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English: Citation Help

Primary, Secondary, Tertiary (Reference) Sources for English and American Literature

Citations in English

The two most common citation styles used in the English department are Modern Language Association (MLA) and Chicago Style. Always check with your instructor or syllabus to determine which is preferred for your course.

Citations are important because they:

  • Demonstrate to your reader that you've done research on your topic
  • Show respect for the words and ideas of other authors by avoiding plagiarism and crediting those authors
  • Allow your reader to find the sources that you used because they are documented in your work

Although MLA and Chicago Style are different styles that follow different rules, both will require brief in-text citations as well as a page (or pages) at the end of your paper that give more detail on your sources. Knowing how to write according to your instructor's preferred style will influence your grade as well as your credibility as a scholar!

What about citation generators?

Citation generators can provide a useful start to citations, but they do not always produce accurate citations.

If you use a citation generator, even if it is from a database, it may not be correct. It's your responsibility to double-check the accuracy of the generated citation!

MLA Style

The newest MLA Handbook (8th edition) provides a universal guideline for citing sources that allows for more flexibility. Earlier editions had guidelines based on source type, but since new types of sources are created quickly, this new guideline allows citations to adapt more easily.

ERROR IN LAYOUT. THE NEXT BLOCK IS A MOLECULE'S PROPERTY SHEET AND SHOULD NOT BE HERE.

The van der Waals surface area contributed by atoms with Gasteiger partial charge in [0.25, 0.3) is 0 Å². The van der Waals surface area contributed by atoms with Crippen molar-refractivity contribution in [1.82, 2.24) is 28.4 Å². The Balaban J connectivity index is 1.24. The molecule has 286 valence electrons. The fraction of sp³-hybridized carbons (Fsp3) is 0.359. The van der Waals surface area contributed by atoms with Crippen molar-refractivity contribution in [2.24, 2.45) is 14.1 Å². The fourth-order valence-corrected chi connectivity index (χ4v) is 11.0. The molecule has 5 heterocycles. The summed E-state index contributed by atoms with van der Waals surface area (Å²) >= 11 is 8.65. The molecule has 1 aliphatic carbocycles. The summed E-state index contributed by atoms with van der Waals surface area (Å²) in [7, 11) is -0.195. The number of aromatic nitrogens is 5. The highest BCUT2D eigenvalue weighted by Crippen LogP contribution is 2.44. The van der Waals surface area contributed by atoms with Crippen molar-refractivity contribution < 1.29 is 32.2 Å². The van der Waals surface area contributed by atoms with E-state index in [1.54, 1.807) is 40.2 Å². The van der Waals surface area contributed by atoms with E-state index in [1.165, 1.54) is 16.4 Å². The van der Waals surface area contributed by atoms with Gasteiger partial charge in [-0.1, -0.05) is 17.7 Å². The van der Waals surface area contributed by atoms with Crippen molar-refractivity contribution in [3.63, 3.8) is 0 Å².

The general order and format of the citation follows this guideline:

MLA citation chart

Here's a sample Works Cited entry for an article found online:


Goldman, Anne. "Questions of Transport: Reading Primo Levi Reading Dante." The

Georgia Review, vol.64, no. 1, 2010, pp.69-88. JSTOR,


Further information (and more examples) can be found


Chicago Style

The most recent Chicago Manual of Style (17th edition) includes updated information for technological and social changes. The Manual can be found online or in print. The Chicago style follows either a "notes and bibliography" model or an "author-date" model. Chicago style's notes and bibliography model is generally used by scholars in literature, history, and the arts.

The general order and format of the citation of an article follows this guideline:

  • Author
  • Title of article
  • Title of publication in italics (i.e. Journal of Abnormal Psychology, New York Times)
  • Volume number and issue number, if given
  • Data of publication of article in parentheses 
  • Page numbers of article
  • For articles retrieved online, include URL or DOI if available OR 
  • For articles from a database, include database name

Here's a sample Bibliography entry for an article found online:


Goldman, Anne. "Questions of Transport: Reading Primo Levi Reading Dante." The

Georgia Review 64, no. 1 (Spring 2010): 69-88.


Further information (and more examples) can be found